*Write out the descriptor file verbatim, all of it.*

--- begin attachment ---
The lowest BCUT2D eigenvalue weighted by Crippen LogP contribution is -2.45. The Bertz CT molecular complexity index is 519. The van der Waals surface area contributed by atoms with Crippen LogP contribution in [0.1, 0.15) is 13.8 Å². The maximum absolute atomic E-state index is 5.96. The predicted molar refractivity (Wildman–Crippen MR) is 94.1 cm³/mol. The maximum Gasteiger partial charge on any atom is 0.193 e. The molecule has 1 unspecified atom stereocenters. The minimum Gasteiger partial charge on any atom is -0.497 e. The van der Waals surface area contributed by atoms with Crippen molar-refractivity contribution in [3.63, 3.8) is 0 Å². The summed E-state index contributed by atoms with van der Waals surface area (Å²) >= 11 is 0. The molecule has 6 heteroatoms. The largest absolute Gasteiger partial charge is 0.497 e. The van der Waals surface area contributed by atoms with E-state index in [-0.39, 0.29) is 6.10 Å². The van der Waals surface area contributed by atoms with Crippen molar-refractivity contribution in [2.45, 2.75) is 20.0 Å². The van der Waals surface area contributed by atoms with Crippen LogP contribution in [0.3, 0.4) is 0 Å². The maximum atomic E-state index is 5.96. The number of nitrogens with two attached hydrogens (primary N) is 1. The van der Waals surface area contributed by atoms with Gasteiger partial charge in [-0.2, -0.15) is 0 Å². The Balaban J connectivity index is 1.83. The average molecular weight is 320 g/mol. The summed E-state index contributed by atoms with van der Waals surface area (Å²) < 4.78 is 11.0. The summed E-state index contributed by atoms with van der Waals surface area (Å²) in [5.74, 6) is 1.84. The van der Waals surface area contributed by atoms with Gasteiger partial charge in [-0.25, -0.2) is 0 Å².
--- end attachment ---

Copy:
The lowest BCUT2D eigenvalue weighted by Crippen LogP contribution is -2.45. The Bertz CT molecular complexity index is 519. The van der Waals surface area contributed by atoms with Crippen LogP contribution in [0.1, 0.15) is 13.8 Å². The maximum absolute atomic E-state index is 5.96. The predicted molar refractivity (Wildman–Crippen MR) is 94.1 cm³/mol. The maximum Gasteiger partial charge on any atom is 0.193 e. The molecule has 1 unspecified atom stereocenters. The minimum Gasteiger partial charge on any atom is -0.497 e. The van der Waals surface area contributed by atoms with Crippen molar-refractivity contribution in [3.63, 3.8) is 0 Å². The summed E-state index contributed by atoms with van der Waals surface area (Å²) >= 11 is 0. The molecule has 6 heteroatoms. The largest absolute Gasteiger partial charge is 0.497 e. The van der Waals surface area contributed by atoms with E-state index in [-0.39, 0.29) is 6.10 Å². The van der Waals surface area contributed by atoms with Crippen molar-refractivity contribution in [2.45, 2.75) is 20.0 Å². The van der Waals surface area contributed by atoms with Crippen LogP contribution in [0.3, 0.4) is 0 Å². The maximum atomic E-state index is 5.96. The number of nitrogens with two attached hydrogens (primary N) is 1. The van der Waals surface area contributed by atoms with Gasteiger partial charge in [-0.2, -0.15) is 0 Å². The Balaban J connectivity index is 1.83. The average molecular weight is 320 g/mol. The summed E-state index contributed by atoms with van der Waals surface area (Å²) < 4.78 is 11.0. The summed E-state index contributed by atoms with van der Waals surface area (Å²) in [5.74, 6) is 1.84. The van der Waals surface area contributed by atoms with Gasteiger partial charge in [-0.25, -0.2) is 0 Å².